This page will be geared toward the many fisherman who make there way down to the island all year long in search of their favorite species. I will be outlining what I target each month around the waters of Ocracoke and some basic tactics. I'm sure some of you will have other favorites and methods, but these are the fish that I target during each month of the year. Some fish will be listed multiple times but take note that tactics and areas will change with the seasons. Here we go!
Let us start with this month as it is my favorite month of the year for fishing. I will be boat fishing only this month, so no help here for the the surf fisherman. "Old drum" are hanging around the inlet (inside and out). These fish are in small to large schools and can be caught by sightcasting with bucktails. Clear water helps for seeing the schools but the drum will also be chasing flounders off the bottom up to the surface, so look for that as well as slicks on the surface. These fish can also be caught anchoring around the breakers in the inlet and fishing with cut bait if sightcasting conditions are not ideal. Any flounders that the drum don't eat will hopefully end up on the end of my gigging spear at night. The speckled trout bite, just behind Portsmouth, is really reaching its peak with the end of the month seeing the most quantity and quality fish. I use mirrolures of all shapes and colors exclusively now but the specks can also be caught on grubs. Puppy drum are also present near the speckled trout holes with nartural color swimbaits being the lure of choice for me. The wahoo bite offshore is typically excellent during this month and I will slip off to the deep as time and weather allow, armed with dark colored skirts and ballyhoo. Don't leave the dock without your planer rod and a trolling sinker for the way back bait. You will be sorry if you do!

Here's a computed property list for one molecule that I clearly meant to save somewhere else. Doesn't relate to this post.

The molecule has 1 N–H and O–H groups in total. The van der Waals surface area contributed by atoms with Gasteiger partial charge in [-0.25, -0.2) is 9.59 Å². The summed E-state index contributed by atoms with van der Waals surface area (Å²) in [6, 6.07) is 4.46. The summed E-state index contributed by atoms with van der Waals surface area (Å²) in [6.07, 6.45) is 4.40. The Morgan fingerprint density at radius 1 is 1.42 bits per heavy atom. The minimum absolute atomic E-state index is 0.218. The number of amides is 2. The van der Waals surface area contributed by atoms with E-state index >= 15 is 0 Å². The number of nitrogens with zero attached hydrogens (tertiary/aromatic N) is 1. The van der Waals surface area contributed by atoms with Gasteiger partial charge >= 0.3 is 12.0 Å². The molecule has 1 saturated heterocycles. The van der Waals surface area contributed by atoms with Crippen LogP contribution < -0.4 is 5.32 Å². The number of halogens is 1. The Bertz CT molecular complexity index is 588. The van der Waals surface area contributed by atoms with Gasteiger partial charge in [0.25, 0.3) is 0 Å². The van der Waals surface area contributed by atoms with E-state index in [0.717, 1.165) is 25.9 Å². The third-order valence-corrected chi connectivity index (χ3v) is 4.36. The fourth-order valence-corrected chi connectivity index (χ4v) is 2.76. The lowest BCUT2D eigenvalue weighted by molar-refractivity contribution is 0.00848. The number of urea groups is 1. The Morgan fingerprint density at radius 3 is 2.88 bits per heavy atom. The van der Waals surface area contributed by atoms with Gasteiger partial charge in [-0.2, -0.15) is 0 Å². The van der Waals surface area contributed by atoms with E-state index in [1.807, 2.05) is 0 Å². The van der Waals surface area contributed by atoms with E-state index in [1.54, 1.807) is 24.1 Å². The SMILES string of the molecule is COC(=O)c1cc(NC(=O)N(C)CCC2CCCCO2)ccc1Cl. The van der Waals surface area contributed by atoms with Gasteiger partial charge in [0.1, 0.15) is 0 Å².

If you are looking to catch a citation old drum from the surf, this is your time. If we get a SW blow of 15mph or so for a few days during the first two weeks of the month, head down somewhere south of Point Rd. Less people on beach and cool nights makes for an enjoyable night of fishing. There will be pups and yearlings mixed in also, but fish with your bigger surf tackle at night so that you can handle the big ones. Offshore, king mackerel fishing is world class this month. Live or dead baiting on light tackle will produce the biggest fish of the year and some of the most exciting strikes you will ever see. If you have never done this, I highly recommend booking a charter and trying it. Yellowfin tuna will also make a showing if you are willing to take a ride further offshore up toward Diamond Shoals.
Go tuna jigging offshore! You talk about fun. Dropping butterfly jigs and high speed jigging will produce blackfin tuna from15-30lbs, false albacore, and amberjack during the months of December and January. During February and March, we will beef up the jigging and popping equipment and chase bluefin tuna that run from 75-300lbs. Back in the surf, their are a few speckled trout and pups around depending on water temps and clarity. Fish the sloughs along the beach with gold hopkins, grubs, and mirrolures. Sometimes they are there, sometimes they are not, but there is hardly anyone on the beach so enjoy it.